Nicola Sturgeon has hailed the bravery of those on the coronavirus frontline as she revealed that a Scottish care worker has died after contracting the disease.
The First Minister paid tribute to the “great courage” of Scotland’s health and social care workers amid the Covid-19 pandemic as she confirmed that the individual from West Dunbartsonshire had died as a result of the virus.
Ms Sturgeon said: “We have received confirmation in the last 24 hours that a home care worker in West Dunbartonshire has died with Covid-19 and I want to take the opportunity today to convey my thoughts and my condolences to their loved ones.
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“The death of course is a reminder that people working in our health and care services are not only showing immense dedication and expertise.
“Although they are, they are also displaying great courage.”
A total of 199 people are now in intensive care due to Covid-19 with deaths in the country rising by two to 222.
However Ms Sturgeon said the figure is “artificially low” and is not a true reflection of the number of fatalities from across the weekend.
The accurate statistics will be released on Tuesday and Wednesday.
The First Minister also revealed that Scotland’s daily Covid-19 testing capacity has reached 2,000.
At the press conference at St Andrew’s House in Edinburgh, Ms Sturgeon faced increased pressure to explain why the country’s Chief Medical Officer Dr Catherine Calderwood resigned on Sunday night – having already decided to keep her on in the role on Saturday evening.
Dr Calderwood resigned on Sunday night after it came to light she had gone against her own guidance and visited a holiday home in Fife on two occasions during the Covid-19 pandemic.
Dr Gregor Smith has stepped into her shoes as interim Chief Medical Officer for the “foreseeable future”.
Ms Sturgeon said she could not see a way forward with Dr Calderwood in light of her not following the government’s own advice.
She said: “It is fair to say this has been a difficult 24 hours for the government but i am acutely aware that that is as nothing compared to the difficulties faced by those who contract Covid-19, or those who get it, or indeed the health and care staff we are calling on to treat them.
“Supporting and helping them will always be our chief priority and that has my and the government’s total focus.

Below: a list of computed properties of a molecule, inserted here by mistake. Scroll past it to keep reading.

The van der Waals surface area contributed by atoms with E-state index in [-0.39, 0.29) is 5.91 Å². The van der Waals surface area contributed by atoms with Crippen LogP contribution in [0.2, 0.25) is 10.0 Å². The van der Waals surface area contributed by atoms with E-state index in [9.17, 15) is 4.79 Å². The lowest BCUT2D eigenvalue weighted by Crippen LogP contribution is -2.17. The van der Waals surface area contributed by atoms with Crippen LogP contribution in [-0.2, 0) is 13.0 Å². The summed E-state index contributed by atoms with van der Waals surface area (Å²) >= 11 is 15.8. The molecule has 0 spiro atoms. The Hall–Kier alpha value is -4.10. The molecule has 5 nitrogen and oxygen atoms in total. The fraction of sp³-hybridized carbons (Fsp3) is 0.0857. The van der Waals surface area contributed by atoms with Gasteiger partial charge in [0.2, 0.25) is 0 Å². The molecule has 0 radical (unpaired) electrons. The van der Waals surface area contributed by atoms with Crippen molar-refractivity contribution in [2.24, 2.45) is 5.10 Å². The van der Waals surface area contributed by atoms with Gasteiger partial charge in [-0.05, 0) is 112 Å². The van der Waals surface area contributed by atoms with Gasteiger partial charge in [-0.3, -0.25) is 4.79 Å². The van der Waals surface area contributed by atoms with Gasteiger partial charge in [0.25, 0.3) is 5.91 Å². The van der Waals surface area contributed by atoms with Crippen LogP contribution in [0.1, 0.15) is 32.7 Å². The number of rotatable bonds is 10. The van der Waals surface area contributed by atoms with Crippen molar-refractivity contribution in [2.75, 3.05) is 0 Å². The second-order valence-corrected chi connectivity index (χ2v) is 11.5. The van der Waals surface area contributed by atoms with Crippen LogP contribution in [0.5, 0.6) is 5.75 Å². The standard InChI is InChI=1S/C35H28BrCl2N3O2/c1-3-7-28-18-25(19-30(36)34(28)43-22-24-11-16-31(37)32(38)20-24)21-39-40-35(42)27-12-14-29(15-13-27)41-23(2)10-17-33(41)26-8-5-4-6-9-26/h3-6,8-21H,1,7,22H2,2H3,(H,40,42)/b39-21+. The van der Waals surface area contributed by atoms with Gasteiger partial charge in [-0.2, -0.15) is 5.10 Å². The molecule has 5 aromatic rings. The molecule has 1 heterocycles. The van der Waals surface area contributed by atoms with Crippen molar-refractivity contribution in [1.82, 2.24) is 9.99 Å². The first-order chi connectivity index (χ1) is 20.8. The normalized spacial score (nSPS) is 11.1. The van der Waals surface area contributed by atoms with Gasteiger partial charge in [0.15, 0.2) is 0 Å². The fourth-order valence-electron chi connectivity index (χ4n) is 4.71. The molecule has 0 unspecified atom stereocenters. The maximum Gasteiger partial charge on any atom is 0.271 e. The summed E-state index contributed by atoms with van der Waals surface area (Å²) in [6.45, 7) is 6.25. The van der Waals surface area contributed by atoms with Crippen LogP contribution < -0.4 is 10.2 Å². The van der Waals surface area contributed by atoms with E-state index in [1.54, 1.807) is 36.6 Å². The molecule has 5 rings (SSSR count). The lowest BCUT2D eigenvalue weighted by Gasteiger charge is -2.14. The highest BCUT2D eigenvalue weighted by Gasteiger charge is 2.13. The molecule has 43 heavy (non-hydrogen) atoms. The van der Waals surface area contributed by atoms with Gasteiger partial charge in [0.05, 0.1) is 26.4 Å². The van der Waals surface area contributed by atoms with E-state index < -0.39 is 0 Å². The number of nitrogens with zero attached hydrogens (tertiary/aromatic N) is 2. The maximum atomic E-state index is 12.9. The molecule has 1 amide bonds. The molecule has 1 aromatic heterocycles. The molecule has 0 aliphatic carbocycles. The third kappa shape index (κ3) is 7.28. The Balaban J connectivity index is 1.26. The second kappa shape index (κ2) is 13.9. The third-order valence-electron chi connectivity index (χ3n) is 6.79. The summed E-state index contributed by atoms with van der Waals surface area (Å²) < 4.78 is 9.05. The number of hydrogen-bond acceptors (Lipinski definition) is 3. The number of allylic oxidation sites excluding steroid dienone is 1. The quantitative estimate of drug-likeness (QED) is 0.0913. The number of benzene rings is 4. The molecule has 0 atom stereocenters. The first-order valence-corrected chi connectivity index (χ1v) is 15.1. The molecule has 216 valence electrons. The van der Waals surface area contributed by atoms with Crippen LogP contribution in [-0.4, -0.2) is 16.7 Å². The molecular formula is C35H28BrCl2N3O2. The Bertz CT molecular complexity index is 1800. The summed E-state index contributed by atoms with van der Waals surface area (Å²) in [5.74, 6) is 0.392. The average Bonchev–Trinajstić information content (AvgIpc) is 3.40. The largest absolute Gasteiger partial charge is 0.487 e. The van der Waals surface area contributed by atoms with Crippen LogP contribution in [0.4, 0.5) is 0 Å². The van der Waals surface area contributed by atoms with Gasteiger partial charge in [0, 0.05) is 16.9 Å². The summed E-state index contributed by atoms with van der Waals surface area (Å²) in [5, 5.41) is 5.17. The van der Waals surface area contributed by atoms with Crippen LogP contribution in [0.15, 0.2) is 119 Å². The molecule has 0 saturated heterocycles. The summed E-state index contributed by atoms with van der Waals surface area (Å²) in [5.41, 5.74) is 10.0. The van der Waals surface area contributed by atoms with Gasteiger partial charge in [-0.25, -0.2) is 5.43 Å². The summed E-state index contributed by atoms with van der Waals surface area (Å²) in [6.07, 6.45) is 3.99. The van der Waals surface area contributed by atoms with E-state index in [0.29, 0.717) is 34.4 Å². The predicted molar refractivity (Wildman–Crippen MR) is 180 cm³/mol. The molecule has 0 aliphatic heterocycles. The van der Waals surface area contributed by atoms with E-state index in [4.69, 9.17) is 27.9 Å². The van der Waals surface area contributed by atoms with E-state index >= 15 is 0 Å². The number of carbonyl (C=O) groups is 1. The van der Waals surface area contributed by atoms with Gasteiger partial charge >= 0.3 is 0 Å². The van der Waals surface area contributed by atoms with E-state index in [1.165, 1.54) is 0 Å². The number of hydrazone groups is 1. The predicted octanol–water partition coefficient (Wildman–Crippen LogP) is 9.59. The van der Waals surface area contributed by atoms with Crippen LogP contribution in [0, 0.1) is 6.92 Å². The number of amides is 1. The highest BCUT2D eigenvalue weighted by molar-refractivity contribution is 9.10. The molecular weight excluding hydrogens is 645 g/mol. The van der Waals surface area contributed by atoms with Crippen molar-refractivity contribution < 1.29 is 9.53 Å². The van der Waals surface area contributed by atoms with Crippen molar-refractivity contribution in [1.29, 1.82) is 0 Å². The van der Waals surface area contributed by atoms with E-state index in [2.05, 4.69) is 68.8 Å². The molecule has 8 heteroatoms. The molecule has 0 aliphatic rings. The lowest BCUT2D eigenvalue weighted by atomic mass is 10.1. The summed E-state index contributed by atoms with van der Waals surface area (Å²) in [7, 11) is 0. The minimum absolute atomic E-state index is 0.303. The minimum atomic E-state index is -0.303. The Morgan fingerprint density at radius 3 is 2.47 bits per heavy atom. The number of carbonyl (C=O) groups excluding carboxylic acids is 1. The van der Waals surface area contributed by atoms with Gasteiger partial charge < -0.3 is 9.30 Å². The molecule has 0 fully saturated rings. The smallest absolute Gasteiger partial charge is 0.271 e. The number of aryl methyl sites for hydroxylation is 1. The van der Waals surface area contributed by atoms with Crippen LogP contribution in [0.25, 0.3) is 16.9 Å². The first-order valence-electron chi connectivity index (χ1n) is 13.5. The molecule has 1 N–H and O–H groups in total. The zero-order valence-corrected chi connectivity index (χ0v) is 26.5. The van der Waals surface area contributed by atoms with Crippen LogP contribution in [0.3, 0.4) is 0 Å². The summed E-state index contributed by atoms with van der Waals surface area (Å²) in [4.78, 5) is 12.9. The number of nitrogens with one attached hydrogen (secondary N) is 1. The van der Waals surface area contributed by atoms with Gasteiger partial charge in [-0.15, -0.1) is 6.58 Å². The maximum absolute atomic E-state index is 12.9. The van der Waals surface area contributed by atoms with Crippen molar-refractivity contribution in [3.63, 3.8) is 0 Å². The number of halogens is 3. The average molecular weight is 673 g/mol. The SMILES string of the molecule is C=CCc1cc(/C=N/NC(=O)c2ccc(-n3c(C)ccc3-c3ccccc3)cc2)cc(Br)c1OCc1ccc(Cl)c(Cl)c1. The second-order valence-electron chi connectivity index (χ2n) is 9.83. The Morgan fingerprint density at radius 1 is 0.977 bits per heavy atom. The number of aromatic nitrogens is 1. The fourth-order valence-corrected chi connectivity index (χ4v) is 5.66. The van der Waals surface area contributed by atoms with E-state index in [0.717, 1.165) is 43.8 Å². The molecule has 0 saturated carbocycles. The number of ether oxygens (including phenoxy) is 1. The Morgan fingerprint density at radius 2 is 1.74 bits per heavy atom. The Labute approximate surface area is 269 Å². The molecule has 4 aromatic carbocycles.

“I take all of thee issues seriously. The line that was issued on Saturday night reflected the information we had at the time – a couple of hours after the query and up against a deadline – of the reason for the visit to her house in Fife that weekend.
“She later clarified she had been there the weekend before, and she made that clear at the briefing yesterday morning and was open about that.
“The reasons for being there, whatever those reasons were, were not actually important because they did not provide a justification for her breaching the guidance and advice that was in place.”
Ms Sturgeon added that in a “purely political context” the decision to sack Dr Calderwood “might have been more straight-forward”.
However she added that the extraordinary conditions of the Covid-19 pandemic made it a more complex matter.
Ms Sturgeon said: “Yesterday I was trying to work out what was the best thing to do in difficult circumstances for the government’s handling of the virus.
These judgements are my responsibility to make as First Minister and I stand by them. but very rarely are these kinds of situations black and white.
“All of us in these positions have to balance a number of things and I have tried to do that in good faith, to the best of my ability, but absolutely focused on what I need to do to equip us to get through this situation as well as we possibly can.”
She added: “I am acutely aware of the importance of the advice that we are giving. I hoped that I could continue to have the advice of the Chief Medical Officer.
“She made a serious mistake in breaching that guidance, but she has also been giving valuable guidance to the government over the course of this epidemic.
“But it became clear to me last night that that was not possible without damaging the trust in and confidence in the government’s message; and that is the most important thing.
“The Chief Medical Officer was wrong to visit her house and my statement, and my continued statement to people of Scotland, is this advice is being given for a reason.
“Because it is the way that we help to slow the spread of the virus, protect the health, service and save lives.
“We will continue to prioritise the vital importance of that advice and, understanding the difficulty of complying with it, asking people to do it for the right reasons.”
Ms Sturgeon also confirmed that Scottish Government adverts featuring Dr Calderwood issuing guidance on Covid-19 are being replaced – but could not shed light on the cost of doing so at this stage.